The U.K.’s Marine Accident Investigation Branch (MAIB) has criticised the Royal Navy for its lack of participation in the investigation into the collision between a dived submarine and the trawler "Karen" in the Irish Sea in April last year. On April 15, 2015, a submarine snagged the fishing gear of the U.K. trawler Karen, east of Ardglass, Northern Ireland. Karen was towed backwards and had partially submerged before being released from the submarine when the trawl warps gave way. The submarine did not surface to render immediate assistance as evidence of the collision on board was either ignored or misinterpreted.
8. Providing Support to Grieving Crew
Crew have received support from seafarers’ charity Apostleship of the Sea (AoS) after a Port of London pilot died while boarding their vessel in Gravesend Reach, England. Pilot Gordon Coates was killed last Wednesday night at around 6.10pm (local time) while boarding the general cargo vessel  "Sunmi". The ship is operated by Norway’s Misje Rederi. The ship’s Russian crew received support from AoS’s Tilbury and Thames port chaplain Wojciech Holub, who visited the ship on the night of the accident and the morning after. “They were disturbed and deeply saddened as a result of the accident,” said Holub.
9. Peel Readies Liverpool 2
The UK-based Peel Ports Group has welcomed the latest batch of cantilever rail-mounted gantry (CRMG) cranes, ready for installing and commissioning at the Liverpool2 deep-water container terminal which is scheduled for official opening in November. The six cranes sailed up the Mersey on October 6.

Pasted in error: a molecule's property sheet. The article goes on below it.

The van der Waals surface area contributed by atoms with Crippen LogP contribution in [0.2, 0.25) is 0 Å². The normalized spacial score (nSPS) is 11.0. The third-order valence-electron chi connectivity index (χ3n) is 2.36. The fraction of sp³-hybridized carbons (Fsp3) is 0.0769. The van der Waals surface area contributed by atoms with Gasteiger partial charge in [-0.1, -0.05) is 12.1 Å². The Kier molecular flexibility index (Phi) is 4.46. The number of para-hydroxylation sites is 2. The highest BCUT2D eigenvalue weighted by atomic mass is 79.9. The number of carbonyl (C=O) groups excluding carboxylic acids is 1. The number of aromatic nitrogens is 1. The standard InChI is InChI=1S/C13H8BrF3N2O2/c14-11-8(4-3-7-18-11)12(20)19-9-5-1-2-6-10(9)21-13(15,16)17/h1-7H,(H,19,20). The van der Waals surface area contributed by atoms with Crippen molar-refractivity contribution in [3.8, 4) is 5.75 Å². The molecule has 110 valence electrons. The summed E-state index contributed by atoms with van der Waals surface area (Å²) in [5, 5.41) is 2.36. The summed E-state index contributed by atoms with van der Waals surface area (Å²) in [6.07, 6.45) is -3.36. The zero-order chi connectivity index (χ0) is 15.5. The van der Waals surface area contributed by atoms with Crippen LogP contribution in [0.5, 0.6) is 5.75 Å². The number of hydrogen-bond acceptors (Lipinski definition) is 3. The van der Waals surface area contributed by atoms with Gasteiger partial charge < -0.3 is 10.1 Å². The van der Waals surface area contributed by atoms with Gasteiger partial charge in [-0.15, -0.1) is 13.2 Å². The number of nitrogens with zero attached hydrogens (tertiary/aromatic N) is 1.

Built by Chinese crane manufacturer Shanghai Zhenhua Heavy Industry Co. (ZPMC), the new cranes complete the set of twelve required for phase 1 of the Liverpool2 development project. Ultimately, the site will have eight ship-to-shore (STS) and 22 CRMG cranes as part of a USD 122.5 million investment.
10. Indian Box Ports Shine
Container volumes at major Indian Ports increased by 6.32 percent year-over-year in the first fiscal half through September, a sign that productivity and capacity improvements via the Government’s Sagar Mala investments are beginning to produce results. The newest statistics show the ports together handled 4.35 million 20-foot-equivalent units in the first half, up from 4.09 million TEUs a year earlier. Of that, Jawaharlal Nehru Port Trust accounted for 2.26 million TEUs, up 0.8 percent from 2.24 million TEUs during April to September 2015, representing more than 50 percent of India’s total containerized traffic via Major Ports.

Daily news feed from Seacurus Ltd – providers of MLC crew insurance solutions